Memorial garden dedicated in memory of GR library trustee

Photo by Daniel Jackovino
A good crowd came for the dedication of a plaque honoring former Glen Ridge Library board trustee David Ginsburg. The plaque that was unveiled Saturday.

GLEN RIDGE, NJ — A memorial garden on the grounds of the Glen Ridge Public Library was dedicated to former library trustee David Ginsburg on Saturday morning, Sept. 9. Ginsburg died suddenly on Feb. 3, 2016, at the age of 57.
A plaque, affixed to a large stone showing hauled from the Glen by the Public Works Department, was unveiled at the ceremony by Ginsburg’s widow, Elisabeth, and daughter, Katherine. The garden is located at the corner of the building along the steps leading to Borough Hall.
Addressing an audience of three dozen and speaking into bright sunlight, GR Library Director Jennifer Breuer said she felt privileged to have worked with Ginsburg.

“He was a supporter and library-lover whose presence is still missed,” Breuer said.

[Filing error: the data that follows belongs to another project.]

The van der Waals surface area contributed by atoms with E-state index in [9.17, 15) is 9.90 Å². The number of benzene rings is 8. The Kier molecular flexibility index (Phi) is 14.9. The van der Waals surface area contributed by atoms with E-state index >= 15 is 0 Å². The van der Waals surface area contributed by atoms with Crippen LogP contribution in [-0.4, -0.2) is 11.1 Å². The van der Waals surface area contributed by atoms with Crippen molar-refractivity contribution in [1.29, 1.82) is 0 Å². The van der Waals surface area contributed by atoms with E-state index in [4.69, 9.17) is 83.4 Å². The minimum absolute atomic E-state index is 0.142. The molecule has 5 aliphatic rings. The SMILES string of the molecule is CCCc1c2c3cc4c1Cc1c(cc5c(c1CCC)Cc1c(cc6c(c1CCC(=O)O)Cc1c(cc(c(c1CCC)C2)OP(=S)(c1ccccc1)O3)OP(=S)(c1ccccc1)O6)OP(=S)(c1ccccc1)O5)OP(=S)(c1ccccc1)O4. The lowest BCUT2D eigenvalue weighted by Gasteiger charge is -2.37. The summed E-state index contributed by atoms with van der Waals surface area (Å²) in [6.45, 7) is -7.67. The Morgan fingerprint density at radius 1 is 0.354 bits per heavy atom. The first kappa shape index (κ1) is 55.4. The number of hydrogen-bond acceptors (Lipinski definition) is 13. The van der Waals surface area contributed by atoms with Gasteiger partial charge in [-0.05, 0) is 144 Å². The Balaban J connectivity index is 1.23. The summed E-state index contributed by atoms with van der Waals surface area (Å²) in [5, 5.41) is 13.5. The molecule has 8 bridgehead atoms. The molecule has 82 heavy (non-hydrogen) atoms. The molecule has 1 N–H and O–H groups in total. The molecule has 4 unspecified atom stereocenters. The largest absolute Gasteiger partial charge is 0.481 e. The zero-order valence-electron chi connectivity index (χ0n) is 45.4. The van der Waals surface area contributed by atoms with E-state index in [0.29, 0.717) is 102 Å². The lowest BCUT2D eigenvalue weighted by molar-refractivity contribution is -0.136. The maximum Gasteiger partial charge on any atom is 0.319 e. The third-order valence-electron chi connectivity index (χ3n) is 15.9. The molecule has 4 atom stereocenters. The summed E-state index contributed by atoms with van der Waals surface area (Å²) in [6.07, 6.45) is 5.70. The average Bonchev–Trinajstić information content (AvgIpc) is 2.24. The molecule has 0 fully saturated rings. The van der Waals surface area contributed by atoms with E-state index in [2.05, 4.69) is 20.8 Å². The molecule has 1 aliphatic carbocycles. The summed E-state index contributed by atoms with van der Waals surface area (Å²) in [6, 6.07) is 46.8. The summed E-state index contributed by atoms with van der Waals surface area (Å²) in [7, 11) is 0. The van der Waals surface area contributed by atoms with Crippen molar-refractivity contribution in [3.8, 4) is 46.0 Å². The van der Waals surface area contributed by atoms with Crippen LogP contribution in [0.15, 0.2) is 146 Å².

Speaking about her husband, Elisabeth said he took great pride in the library and the wonderful place that it was.
Carol Harpster, the president of the library board of trustees, said Ginsburg brought a quiet presence to the board and maintained an “old school” way of going about library business.

After his death, Harpster said the library was overwhelmed by the generosity of the community.
Borough Councilman David Lefkovits said that he and Ginsburg were often fellow-commuters on the 7:05 a.m. out of Glen Ridge, Montclair line train, to NY Penn Station.

“When we went together, we walked together and talked about whatever was on our minds. He had a sharp wit and a kind spirit. He did not suffer fools gladly. On our last walk, he indulged me on my habit of photographing the sites of New York.”
Lefkovits said nowhere was Ginsburg’s kind spirit revealed more than in his love of the library.

“He took everything seriously but himself,” Lefkovits said. “We miss him for all the things we could have accomplished with him.”
When he thought of Ginsburg, Lefkovits pictured him walking. The space that was being dedicated, he said, would be a place where walkers could rest and reflect.